iNG Unveils 'The Nightmare Before Christmas' Menu And First Episode of 'CookING Under Pressure'
By Anthony Todd in Food on Nov 15, 2012 4:00PM
On Tuesday night, the much-anticipated first episode of CookING Under Pressure, Homaro Cantu's new show, was released. That same night, we got a first look at The Nightmare Before Christmas menu at iNG on which the episode is based. We sat down with Chef Cantu to talk about the production process, the food, and how he plans to change the face of television in America.
"The first TV show i did was The Kitchen Sessions with Charlie Trotter," Cantu remembered. "I grew up glued to a TV, I love television, but after I saw Kitchen Sessions, I realized that 'Boy, this stuff really isn't real.' There's all this work in the background, it's not just Charlie making all this stuff. So then we got to Future Food and I'm like 'Wow, only 30 percent of that was real.' The other stuff is the other 50 people in the room. What I want to do here is real."
The new show is about as far from Future Food, Cantu's more traditional cooking show, as it could possibly be. Rather than a cooking show, it's a reality TV/food hybrid that tracks Cantu, GM Trevor Rose-Hamblin and their crew as they create each new menu for iNG. It's all being made in house and distributed for free.
"Over the past nine months I've been buying camera equipment, microphones—we could remake any motion picture," Cantu explained. "From CGI to the real shots. We're even using a phantom flex camera, a $300,000 camera, to shoot high speed." iNG is the perfect testbed for this kind of show, because the menu changes so often. "We're not using the studio—this is going on as service happens. iNG is probably the most difficult food menu to create, because the desserts have to be sugar free and the menu changes so often. But that makes it perfect for a TV show. This experience has to be relatable—it can't just be weird food. People relate through Martin Scorcese or The Nightmare Before Christmas."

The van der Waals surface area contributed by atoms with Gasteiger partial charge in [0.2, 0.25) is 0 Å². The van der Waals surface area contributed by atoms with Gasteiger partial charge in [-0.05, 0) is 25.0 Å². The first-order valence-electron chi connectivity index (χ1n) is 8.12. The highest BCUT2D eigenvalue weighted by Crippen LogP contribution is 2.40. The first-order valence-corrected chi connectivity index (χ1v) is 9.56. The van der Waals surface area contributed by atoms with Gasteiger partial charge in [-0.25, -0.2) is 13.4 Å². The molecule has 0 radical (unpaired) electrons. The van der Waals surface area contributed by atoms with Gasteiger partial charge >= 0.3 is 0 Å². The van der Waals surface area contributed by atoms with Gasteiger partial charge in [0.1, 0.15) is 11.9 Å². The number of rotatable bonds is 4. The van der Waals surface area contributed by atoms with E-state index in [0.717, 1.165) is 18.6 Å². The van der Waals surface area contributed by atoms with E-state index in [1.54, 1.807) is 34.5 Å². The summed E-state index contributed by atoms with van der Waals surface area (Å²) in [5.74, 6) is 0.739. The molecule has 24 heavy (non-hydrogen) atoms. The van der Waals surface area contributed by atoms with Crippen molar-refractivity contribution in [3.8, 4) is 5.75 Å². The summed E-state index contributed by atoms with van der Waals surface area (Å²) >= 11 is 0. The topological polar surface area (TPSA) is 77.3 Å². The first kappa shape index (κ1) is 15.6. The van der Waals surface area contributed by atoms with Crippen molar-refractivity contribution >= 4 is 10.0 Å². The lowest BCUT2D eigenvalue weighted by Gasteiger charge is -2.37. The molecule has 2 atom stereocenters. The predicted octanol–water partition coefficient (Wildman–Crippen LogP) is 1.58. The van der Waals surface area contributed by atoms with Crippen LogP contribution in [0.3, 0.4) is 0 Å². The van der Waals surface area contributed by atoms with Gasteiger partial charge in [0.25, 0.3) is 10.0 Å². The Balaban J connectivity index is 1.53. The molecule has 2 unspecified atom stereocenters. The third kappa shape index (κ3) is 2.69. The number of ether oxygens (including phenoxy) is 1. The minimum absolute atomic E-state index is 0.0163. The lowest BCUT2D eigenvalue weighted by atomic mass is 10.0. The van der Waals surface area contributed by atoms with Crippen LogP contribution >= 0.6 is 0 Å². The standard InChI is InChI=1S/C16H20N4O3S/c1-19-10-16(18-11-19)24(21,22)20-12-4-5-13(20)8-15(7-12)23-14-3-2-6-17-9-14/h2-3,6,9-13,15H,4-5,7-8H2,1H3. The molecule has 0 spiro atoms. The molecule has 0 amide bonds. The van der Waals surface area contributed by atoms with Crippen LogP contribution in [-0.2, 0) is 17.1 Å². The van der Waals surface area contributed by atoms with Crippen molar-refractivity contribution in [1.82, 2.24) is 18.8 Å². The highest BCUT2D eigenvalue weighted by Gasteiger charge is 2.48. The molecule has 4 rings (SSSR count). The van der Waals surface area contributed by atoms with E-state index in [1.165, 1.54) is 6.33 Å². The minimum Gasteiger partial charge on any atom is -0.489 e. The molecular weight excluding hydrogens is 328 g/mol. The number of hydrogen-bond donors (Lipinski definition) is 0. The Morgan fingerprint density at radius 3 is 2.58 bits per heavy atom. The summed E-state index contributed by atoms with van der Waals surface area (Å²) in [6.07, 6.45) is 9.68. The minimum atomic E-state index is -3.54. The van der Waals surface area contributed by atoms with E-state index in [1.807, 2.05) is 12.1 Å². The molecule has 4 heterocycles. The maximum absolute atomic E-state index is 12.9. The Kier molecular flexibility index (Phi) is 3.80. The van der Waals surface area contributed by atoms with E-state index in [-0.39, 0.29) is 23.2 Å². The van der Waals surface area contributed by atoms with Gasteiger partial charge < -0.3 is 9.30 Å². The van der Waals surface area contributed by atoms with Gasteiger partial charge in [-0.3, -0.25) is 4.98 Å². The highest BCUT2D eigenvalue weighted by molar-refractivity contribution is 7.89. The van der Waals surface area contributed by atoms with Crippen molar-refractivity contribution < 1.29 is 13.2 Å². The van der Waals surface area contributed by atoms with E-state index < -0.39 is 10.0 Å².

Why bother to create a TV show? It's expensive and time-consuming, but Cantu believes that it can build their brand and contribute to their social mission of eliminating sugar like nothing else. And making it free and sharable on social media will make it even more powerful. "It's very simple. In the Middle East, you've got people taking over governments with phones. You have an ability to communicate a message super fast, and if that message is worthy to repeat, it spreads. This is all free. You have invest in the hardware, but your message is clear."
What message is that? Cantu has huge dreams of changing the entire food industry and moving the American diet away from its heavy reliance on sugar by using the miracle berry, Cantu's signature ingredient that makes sour things taste sweet. He's already spent tons of his own money donating doses of miracle berries to chemotherapy patients—it allows them to taste food again—and now he's moving into the world of diet cookbooks with his Miracle Berry Cookbook, coming in January.
The show is just another piece of the picture. "What I want to do here is real. Real in the sense that there is a social mission. We're not tapping into that too much in the show, because people don't want to hear about cancer and starvation. As long as they see fun shit, and as long as we give them a good package, they're going to buy into it, they're going to buy the product, and it's gonna ripple effect."
What's next for the show? The next menu for iNG hasn't been revealed yet, but Cantu has visions of a sort of meta-show, one that morphs from genre to genre along with the food. "Have you ever seen Jiro Dreams of Sushi? Imagine a show where you're watching and we decide to do a dish that's sushi-related. That one dish will be Japanese, so the show slips right into Japan. It looks like Jiro Dreams of Sushi—the scene where he's massaging the octopus. It's like Mr. Show, but about other shows! You've got all of these different layers of television, and that can only exist if it's free."
For now, take a look at the first episode of CookING Under Pressure. It's definitely a first attempt with a new crew: occasionally the pacing is off; some jokes fall flat; and Cantu is a little bit too in love with his fancy high-speed camera. But we guarantee you'll laugh out loud often, fixate on Cantu's constant carrot chomping and probably want to head in and taste the food. The menu is still being tweaked, but some preliminary dish descriptions are in the photo captions. The menu is being served now at iNG.